- Work to be performed in the following period
- Anticipated modifications (i.e., to funding, schedule, or scope). This section is for reporting/informational purposes, not for officially requesting an amendment.
Note: To request an amendment to a contract, the contractor must provide the project manager with the appropriate information (i.e., what is being requested with justification) in the required format. If the project manager concurs with the request, he/she shall forward it with his/her approval and commentary, as appropriate, to the Research Center for administrative review and processing (pending available funds, etc.)
A progress schedule updated to reflect activities for the period being reported.
Failure to submit progress reports in a timely manner may result in termination of the work order.
Draft Final Reports – The Draft Final Report is due 90 days prior to the end date of the task work order. The draft final report will be submitted to Sandra Bell, firstname.lastname@example.org. It should be edited for technical accuracy, grammar, clarity, organization, and format prior to submission to the Department for technical approval. The Research Center expects contractors to be able to provide well-written, high-quality reports that address the objectives defined by the scope of service. Draft final reports must be prepared in accordance with the “Guidelines for Preparing Draft Final and Final Reports” posted at http://www.dot.state.fl.us/research%2Dcenter/Program_Information/Guidelines%20for%20Preparing%20a%20Final%20Report%2012-07.pdf. This document provides information on all report requirements, including format, the technical report documentation form, disclaimer language, and so forth.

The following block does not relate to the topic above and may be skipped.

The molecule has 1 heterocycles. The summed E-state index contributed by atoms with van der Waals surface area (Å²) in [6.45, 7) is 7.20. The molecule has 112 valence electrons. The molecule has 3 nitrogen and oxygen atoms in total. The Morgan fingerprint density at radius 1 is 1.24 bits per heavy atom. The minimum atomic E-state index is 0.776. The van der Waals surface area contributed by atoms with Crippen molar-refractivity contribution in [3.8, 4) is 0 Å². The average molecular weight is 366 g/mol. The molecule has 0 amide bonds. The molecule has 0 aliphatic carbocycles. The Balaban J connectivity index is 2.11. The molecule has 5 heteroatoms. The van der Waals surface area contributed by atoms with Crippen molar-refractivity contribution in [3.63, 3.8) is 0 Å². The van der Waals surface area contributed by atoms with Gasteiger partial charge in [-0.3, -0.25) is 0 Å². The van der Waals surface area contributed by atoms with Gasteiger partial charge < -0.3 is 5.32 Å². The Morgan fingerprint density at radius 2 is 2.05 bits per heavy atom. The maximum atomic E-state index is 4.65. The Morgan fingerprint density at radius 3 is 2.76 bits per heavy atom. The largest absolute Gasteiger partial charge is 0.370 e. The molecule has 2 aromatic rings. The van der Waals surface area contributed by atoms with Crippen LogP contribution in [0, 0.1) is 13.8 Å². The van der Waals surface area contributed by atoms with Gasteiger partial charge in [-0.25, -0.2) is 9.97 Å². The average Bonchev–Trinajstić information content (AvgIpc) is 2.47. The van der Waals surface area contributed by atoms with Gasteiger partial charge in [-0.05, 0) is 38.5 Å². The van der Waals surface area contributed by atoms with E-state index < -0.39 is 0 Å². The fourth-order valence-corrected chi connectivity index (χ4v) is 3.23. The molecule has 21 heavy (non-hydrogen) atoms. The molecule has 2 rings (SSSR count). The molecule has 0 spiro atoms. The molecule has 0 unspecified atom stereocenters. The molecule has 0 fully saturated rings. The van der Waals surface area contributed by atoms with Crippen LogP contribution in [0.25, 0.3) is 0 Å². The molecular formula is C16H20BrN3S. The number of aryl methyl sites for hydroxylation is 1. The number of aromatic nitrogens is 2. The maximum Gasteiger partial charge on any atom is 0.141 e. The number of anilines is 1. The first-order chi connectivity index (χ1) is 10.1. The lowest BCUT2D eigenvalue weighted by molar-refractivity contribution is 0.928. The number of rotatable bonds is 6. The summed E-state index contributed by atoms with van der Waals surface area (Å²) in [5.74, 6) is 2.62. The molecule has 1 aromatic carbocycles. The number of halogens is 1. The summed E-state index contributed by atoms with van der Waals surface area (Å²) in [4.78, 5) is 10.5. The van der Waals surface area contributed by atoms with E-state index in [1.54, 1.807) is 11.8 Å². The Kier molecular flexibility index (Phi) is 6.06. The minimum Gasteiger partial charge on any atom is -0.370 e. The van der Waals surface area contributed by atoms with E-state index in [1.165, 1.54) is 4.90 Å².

Final Reports – Once the draft final report has been approved, the university shall prepare the final report. The university will deliver a minimum eight (8) copies on CD or DVD – seven (7) CDs should contain the final report in PDF format, one (1) CD should contain the final report in PDF format, MS Word format and a Summary of the Final Report.
The CD/DVDs should be labeled in a professional manner and include at a minimum the contract number, task work order number, project title and date.
The final report is due no later than 2 week prior to the end date of the task work order and should be delivered to the following address:
The Florida Department of Transportation
605 Suwannee Street
Tallahassee, FL 32399-0450
Project Closeout Meeting The closeout meeting shall be scheduled during the final 30 days of the project to review project performance, the deployment plan, and next steps. Attendees shall include, as a minimum, the project manager, the principal investigator, and the Research Center performance coordinator. This meeting is to occur prior to the expiration of the contract and subsequent to the approval of the draft final report (i.e., it should be scheduled for sometime during the final 30 days of the project).
IV. Project Schedule
Start Date: January 2012 Expected End Date: April 2013
V. Project Budget
Total Lump Sum Amount (Salaries and Benefits) $109,904.89
Cost Reimbursable Subtotal $86.46
Indirect Cost (subtotal x 10%) $8.65
Total Project Cost $110,000.00
No equipment is anticipated nor requested for the completion of this study.
No travel is expected for this project.
Dr. Polzin will direct and participate in all tasks of the research effort and take responsibility for the deliverables. Dr. Chu and Rodney Bunner will also participate in all tasks. Joel Volinski and additional faculty members of CUTR will review the final deliverables as part of CUTR’ internal review process.
Use of Graduate Student(s) and other Research Assistants
It is anticipated that at least one graduate research assistant will be supporting this project.